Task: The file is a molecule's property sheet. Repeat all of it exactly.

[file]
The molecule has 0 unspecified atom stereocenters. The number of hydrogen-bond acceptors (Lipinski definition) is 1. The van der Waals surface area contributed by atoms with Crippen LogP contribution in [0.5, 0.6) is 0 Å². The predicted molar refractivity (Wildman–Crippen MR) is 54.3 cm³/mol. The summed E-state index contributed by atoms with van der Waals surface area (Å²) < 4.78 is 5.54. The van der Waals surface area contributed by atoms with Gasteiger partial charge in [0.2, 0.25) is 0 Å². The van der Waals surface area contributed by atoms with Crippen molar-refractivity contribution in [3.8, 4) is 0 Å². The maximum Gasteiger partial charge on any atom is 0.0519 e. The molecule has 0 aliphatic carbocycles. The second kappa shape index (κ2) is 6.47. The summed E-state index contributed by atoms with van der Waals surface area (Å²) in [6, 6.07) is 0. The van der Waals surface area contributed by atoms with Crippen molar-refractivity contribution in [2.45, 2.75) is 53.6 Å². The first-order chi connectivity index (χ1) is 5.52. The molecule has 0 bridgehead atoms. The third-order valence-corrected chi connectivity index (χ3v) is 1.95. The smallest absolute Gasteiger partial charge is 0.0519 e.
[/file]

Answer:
The molecule has 0 unspecified atom stereocenters. The number of hydrogen-bond acceptors (Lipinski definition) is 1. The van der Waals surface area contributed by atoms with Crippen LogP contribution in [0.5, 0.6) is 0 Å². The predicted molar refractivity (Wildman–Crippen MR) is 54.3 cm³/mol. The summed E-state index contributed by atoms with van der Waals surface area (Å²) < 4.78 is 5.54. The van der Waals surface area contributed by atoms with Gasteiger partial charge in [0.2, 0.25) is 0 Å². The van der Waals surface area contributed by atoms with Crippen molar-refractivity contribution in [3.8, 4) is 0 Å². The maximum Gasteiger partial charge on any atom is 0.0519 e. The molecule has 0 aliphatic carbocycles. The second kappa shape index (κ2) is 6.47. The summed E-state index contributed by atoms with van der Waals surface area (Å²) in [6, 6.07) is 0. The van der Waals surface area contributed by atoms with Crippen molar-refractivity contribution in [2.45, 2.75) is 53.6 Å². The first-order chi connectivity index (χ1) is 5.52. The molecule has 0 bridgehead atoms. The third-order valence-corrected chi connectivity index (χ3v) is 1.95. The smallest absolute Gasteiger partial charge is 0.0519 e.